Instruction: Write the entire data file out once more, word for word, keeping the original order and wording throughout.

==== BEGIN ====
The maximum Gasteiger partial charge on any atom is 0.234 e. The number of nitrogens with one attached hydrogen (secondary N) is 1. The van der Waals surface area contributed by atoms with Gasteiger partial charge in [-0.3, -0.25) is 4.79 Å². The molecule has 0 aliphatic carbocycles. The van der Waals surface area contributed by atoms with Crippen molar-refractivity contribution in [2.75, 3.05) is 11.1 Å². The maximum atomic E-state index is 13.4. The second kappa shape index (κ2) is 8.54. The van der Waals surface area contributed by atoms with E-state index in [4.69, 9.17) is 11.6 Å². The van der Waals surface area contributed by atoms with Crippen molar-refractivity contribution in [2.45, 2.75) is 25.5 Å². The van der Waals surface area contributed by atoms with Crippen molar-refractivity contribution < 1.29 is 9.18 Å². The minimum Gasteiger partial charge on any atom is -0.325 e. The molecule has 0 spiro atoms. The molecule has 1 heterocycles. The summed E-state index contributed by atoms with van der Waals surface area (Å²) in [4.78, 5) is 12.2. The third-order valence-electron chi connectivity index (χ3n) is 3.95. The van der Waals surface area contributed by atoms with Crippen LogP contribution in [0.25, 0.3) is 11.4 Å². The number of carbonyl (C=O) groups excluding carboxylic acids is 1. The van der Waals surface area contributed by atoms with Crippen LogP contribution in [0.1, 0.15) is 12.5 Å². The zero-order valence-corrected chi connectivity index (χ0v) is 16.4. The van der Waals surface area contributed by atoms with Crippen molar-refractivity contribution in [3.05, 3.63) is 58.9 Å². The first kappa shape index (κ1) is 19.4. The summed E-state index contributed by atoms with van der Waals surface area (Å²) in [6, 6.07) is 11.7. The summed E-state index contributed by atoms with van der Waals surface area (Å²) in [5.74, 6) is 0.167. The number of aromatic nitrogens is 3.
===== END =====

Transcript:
The maximum Gasteiger partial charge on any atom is 0.234 e. The number of nitrogens with one attached hydrogen (secondary N) is 1. The van der Waals surface area contributed by atoms with Gasteiger partial charge in [-0.3, -0.25) is 4.79 Å². The molecule has 0 aliphatic carbocycles. The van der Waals surface area contributed by atoms with Crippen molar-refractivity contribution in [2.75, 3.05) is 11.1 Å². The maximum atomic E-state index is 13.4. The second kappa shape index (κ2) is 8.54. The van der Waals surface area contributed by atoms with E-state index in [4.69, 9.17) is 11.6 Å². The van der Waals surface area contributed by atoms with Crippen molar-refractivity contribution in [2.45, 2.75) is 25.5 Å². The van der Waals surface area contributed by atoms with Crippen molar-refractivity contribution < 1.29 is 9.18 Å². The minimum Gasteiger partial charge on any atom is -0.325 e. The molecule has 0 spiro atoms. The molecule has 1 heterocycles. The summed E-state index contributed by atoms with van der Waals surface area (Å²) in [4.78, 5) is 12.2. The third-order valence-electron chi connectivity index (χ3n) is 3.95. The van der Waals surface area contributed by atoms with Crippen LogP contribution in [0.25, 0.3) is 11.4 Å². The number of carbonyl (C=O) groups excluding carboxylic acids is 1. The van der Waals surface area contributed by atoms with Crippen LogP contribution in [0.1, 0.15) is 12.5 Å². The zero-order valence-corrected chi connectivity index (χ0v) is 16.4. The van der Waals surface area contributed by atoms with Crippen molar-refractivity contribution in [3.05, 3.63) is 58.9 Å². The first kappa shape index (κ1) is 19.4. The summed E-state index contributed by atoms with van der Waals surface area (Å²) in [6, 6.07) is 11.7. The summed E-state index contributed by atoms with van der Waals surface area (Å²) in [5.74, 6) is 0.167. The number of aromatic nitrogens is 3.